Revised Financial Security in Later Life

The Financial Security in Later Life (FSLL) national initiative Web pages have been revised and updated. The original URL for information about the initiative will remain the same so that current links from other Web pages do not have to be changed. This information is included under the “In Focus” section of the Financial Security Web pages at the National Institute of Food and Agriculture (NIFA); the more current URL will also take you to this page.
The new page contains a summary of the initiative with links to the following:

1. Final Impact Report – updated with final FSLL aggregated national impacts from 2002–2008

2. For more information for consumers – link to eXtension’s Financial Security for All

3. For more information for educators – link to NIFA’s Financial Security Extension Learning Tools

4. To search additional resources provided by the Cooperative Extension Service – link to search engine to resources provided by 1,100 Cooperative Extension sites at land-grant institutions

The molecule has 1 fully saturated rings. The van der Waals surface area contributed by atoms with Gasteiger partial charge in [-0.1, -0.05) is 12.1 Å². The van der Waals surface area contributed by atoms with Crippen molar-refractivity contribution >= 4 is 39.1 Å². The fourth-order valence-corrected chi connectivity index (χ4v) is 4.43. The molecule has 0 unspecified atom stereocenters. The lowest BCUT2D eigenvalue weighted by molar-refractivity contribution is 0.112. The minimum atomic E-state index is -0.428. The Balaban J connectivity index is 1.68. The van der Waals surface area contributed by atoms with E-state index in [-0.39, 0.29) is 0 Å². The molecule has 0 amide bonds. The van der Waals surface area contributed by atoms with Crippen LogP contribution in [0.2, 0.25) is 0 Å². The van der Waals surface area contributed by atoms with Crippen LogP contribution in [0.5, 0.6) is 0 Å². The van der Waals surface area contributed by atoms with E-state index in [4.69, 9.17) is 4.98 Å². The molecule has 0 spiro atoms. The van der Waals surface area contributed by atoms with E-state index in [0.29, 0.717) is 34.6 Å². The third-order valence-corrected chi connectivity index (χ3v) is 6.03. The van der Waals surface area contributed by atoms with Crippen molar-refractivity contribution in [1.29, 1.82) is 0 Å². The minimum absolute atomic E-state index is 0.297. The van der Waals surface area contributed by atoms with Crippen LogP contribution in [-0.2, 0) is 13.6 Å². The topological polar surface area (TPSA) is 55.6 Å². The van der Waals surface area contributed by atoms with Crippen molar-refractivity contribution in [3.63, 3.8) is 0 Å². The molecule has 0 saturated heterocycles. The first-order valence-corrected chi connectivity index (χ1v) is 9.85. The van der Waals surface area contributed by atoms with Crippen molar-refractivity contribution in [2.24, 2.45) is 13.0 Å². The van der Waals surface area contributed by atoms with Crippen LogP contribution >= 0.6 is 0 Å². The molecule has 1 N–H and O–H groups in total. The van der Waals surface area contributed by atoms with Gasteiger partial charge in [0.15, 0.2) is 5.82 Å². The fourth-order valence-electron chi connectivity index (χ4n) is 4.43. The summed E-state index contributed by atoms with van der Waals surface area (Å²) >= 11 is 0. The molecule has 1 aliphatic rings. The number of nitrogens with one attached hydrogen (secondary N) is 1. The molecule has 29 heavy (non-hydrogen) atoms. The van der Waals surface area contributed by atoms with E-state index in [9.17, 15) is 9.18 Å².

All FSLL resources which are still current may be located through one of these links. In addition, the link to eXtension Search will provide easy access to many more relevant resources for both consumers and educators.

Small Steps to Health and Wealth

The Small Steps to Health and Wealth Instructor Guides are available for download through the University of Arizona College of Agriculture and Life Sciences. The 25 instructor guides were created as an additional component to the original workbook and materials developed by Barbara O'Neill and Karen Ensle at Rutgers Cooperative Extension.  Linda Block, associate agent with the University of Arizona Cooperative Extension, developed the guides to be presented as standalone lessons, when only a limited amount of time is available, or in combination to coordinate related topics (e.g., automating a good habit to avoid becoming a statistic and to reach a recommended benchmark). Each guide includes the objectives of the lesson, estimated time, materials and activity to teach the topic, brief introduction and instructor script, instructions for activities, and additional resources. The individual worksheets have also been included with each guide.  In addition to the Small Steps to Health & Wealth(SSHW) resources, individuals can register their Health and Wealth goals at the University of Arizona Take Charge America Institute.